More than ⅓ of Bronx residents are immigrants. These communities face language barriers, limited access to health resources, limited income opportunities, and other barriers to “The American Dream”. Obstacles faced by immigrants often increase their risk of health problems. Furthermore, an insufficient education on personal health care extends the risk of oral health problems to the children of immigrants. CHALO! is a program targeting immigrant mothers and their families.
Albert Einstein College of Medicine published an article in July about a dental initiative reaching out to immigrants in Bronx, NY. Called Child Health Action to Lower Oral Health and Obesity Risk, or CHALO!, this home-based program targets South Asian immigrant families. CHALO is a Hindi word meaning “Let’s Go!”. In this spirit, researchers at Albert Einstein College of Medicine were granted $3.7 million to “go” intervene on behalf of South Asian immigrants in the Bronx. South Asian women trained as community health workers will visit immigrant mothers in the Bronx. The goal is to teach them healthy feeding habits to improve oral health/hygiene of their children. Their main concern is excess bottle- feeding and prolonged use of sippy cups.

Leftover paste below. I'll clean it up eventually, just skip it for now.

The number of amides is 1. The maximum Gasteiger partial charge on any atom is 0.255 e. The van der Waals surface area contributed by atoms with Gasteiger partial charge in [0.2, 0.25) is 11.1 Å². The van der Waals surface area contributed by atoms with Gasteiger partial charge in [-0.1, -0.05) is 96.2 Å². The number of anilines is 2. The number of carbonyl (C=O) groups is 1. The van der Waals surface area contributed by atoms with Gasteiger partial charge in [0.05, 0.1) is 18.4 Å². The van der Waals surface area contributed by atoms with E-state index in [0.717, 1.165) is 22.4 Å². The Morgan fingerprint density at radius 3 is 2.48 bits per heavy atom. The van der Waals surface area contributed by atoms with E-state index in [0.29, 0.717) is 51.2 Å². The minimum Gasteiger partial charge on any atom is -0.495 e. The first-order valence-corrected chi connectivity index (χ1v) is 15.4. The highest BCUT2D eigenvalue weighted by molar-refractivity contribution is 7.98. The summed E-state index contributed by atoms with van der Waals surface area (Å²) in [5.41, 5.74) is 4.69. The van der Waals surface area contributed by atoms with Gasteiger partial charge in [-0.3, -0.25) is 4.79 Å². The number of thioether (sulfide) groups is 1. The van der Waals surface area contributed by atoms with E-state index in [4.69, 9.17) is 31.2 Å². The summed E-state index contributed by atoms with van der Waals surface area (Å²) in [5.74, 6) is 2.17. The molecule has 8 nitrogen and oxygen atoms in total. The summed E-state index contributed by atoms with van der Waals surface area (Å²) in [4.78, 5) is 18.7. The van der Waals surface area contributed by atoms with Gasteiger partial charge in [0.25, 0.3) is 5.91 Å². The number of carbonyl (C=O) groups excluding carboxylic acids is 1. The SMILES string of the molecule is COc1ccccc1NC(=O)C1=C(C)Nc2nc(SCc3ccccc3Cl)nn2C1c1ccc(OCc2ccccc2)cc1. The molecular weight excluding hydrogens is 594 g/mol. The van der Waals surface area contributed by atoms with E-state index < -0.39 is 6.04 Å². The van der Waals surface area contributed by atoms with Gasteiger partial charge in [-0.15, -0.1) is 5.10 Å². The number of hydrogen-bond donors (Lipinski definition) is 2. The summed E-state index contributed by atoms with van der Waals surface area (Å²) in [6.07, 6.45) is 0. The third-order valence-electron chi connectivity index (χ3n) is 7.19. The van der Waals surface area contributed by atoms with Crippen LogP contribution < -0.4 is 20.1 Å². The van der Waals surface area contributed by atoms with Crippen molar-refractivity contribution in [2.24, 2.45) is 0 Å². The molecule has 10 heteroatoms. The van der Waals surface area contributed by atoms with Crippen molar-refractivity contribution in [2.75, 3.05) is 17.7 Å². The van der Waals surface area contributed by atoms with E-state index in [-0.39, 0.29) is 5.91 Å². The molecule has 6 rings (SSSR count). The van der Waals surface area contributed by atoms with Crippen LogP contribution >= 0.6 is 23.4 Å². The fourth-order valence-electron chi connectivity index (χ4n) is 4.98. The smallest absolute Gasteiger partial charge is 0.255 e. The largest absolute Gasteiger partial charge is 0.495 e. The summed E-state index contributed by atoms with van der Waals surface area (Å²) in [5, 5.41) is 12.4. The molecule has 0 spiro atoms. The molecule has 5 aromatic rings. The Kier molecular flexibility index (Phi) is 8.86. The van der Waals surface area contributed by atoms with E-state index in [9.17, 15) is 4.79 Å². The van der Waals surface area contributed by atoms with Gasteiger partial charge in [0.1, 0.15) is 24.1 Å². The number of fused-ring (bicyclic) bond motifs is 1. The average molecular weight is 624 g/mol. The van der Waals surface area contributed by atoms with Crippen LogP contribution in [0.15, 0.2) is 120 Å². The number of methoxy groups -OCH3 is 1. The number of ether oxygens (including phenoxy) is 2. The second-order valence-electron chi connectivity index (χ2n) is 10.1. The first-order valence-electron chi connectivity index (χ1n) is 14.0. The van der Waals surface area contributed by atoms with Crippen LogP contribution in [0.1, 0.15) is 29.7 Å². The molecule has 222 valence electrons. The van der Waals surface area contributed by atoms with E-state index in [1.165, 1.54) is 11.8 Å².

“We’ve found that many new mothers bottle-feed more frequently and delay weaning to a later age than is optimal for their children,” said Alison Karasz, Ph.D., associate professor of family and social medicine at Einstein and principal investigator on the project. “This can result from overcrowded homes, where mothers feel pressure to keep their children quiet, or concerns about children getting enough to eat. Based on our pilot program, we expect that when mothers are provided resources and support from someone they see as their peer, feeding practices will improve — and so will children’s health.”
Educating Immigrant Mothers of Proper Dental Care
Behaviors and habits formed in the first few months of life can have lasting effects on the long-term oral health of children, By intervening early, teaching mothers how to listen and respond to hunger/fullness cues, instilling a need for dental regular dental visits, and ending the practice of using food to pacify children, these health workers will make powerful changes in the healthcare practices of mothers.
These health workers plan to visit over 350 south Asian families with children between 4 and 5 months old. They will make 6 visits over the year and will evaluate the progress as the child turns 6,12, and 18 months old. Dental professionals will review images taken of the baby’s teeth. These photos will help researchers as they evaluate the effects of modified feeding practices.
This research grant, “Obesity and Caries in Young South Asian Children: A Common Risk Factor Approach” is making it possible for immigrant families to access health and dental care information. For some families, the efforts of these community health workers will be the difference between a lifelong struggle with cavities and a healthy set of pearly whites. How cool is it to see work being done to improve the lives (and smiles) of sweet little babies!